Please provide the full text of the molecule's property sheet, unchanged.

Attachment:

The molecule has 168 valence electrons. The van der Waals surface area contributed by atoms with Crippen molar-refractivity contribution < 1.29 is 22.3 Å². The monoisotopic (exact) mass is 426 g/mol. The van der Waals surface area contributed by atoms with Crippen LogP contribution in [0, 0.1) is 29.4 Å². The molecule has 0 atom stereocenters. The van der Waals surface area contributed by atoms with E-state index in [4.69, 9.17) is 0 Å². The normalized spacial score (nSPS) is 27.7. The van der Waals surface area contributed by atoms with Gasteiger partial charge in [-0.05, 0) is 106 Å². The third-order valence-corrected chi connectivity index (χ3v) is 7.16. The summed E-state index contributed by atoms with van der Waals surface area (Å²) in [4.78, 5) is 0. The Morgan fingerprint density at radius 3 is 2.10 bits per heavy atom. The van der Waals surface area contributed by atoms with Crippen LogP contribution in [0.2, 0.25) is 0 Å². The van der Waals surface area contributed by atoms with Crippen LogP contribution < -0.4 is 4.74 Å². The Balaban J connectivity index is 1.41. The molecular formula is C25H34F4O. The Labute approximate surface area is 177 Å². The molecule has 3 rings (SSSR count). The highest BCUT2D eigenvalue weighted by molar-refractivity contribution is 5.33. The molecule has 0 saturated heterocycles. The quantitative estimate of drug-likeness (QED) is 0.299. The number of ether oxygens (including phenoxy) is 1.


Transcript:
The molecule has 168 valence electrons. The van der Waals surface area contributed by atoms with Crippen molar-refractivity contribution < 1.29 is 22.3 Å². The monoisotopic (exact) mass is 426 g/mol. The van der Waals surface area contributed by atoms with Crippen LogP contribution in [0, 0.1) is 29.4 Å². The molecule has 0 atom stereocenters. The van der Waals surface area contributed by atoms with E-state index in [4.69, 9.17) is 0 Å². The normalized spacial score (nSPS) is 27.7. The van der Waals surface area contributed by atoms with Gasteiger partial charge in [-0.05, 0) is 106 Å². The third-order valence-corrected chi connectivity index (χ3v) is 7.16. The summed E-state index contributed by atoms with van der Waals surface area (Å²) in [4.78, 5) is 0. The Morgan fingerprint density at radius 3 is 2.10 bits per heavy atom. The van der Waals surface area contributed by atoms with Crippen LogP contribution in [0.2, 0.25) is 0 Å². The van der Waals surface area contributed by atoms with Crippen LogP contribution < -0.4 is 4.74 Å². The Balaban J connectivity index is 1.41. The molecular formula is C25H34F4O. The Labute approximate surface area is 177 Å². The molecule has 3 rings (SSSR count). The highest BCUT2D eigenvalue weighted by molar-refractivity contribution is 5.33. The molecule has 0 saturated heterocycles. The quantitative estimate of drug-likeness (QED) is 0.299. The number of ether oxygens (including phenoxy) is 1.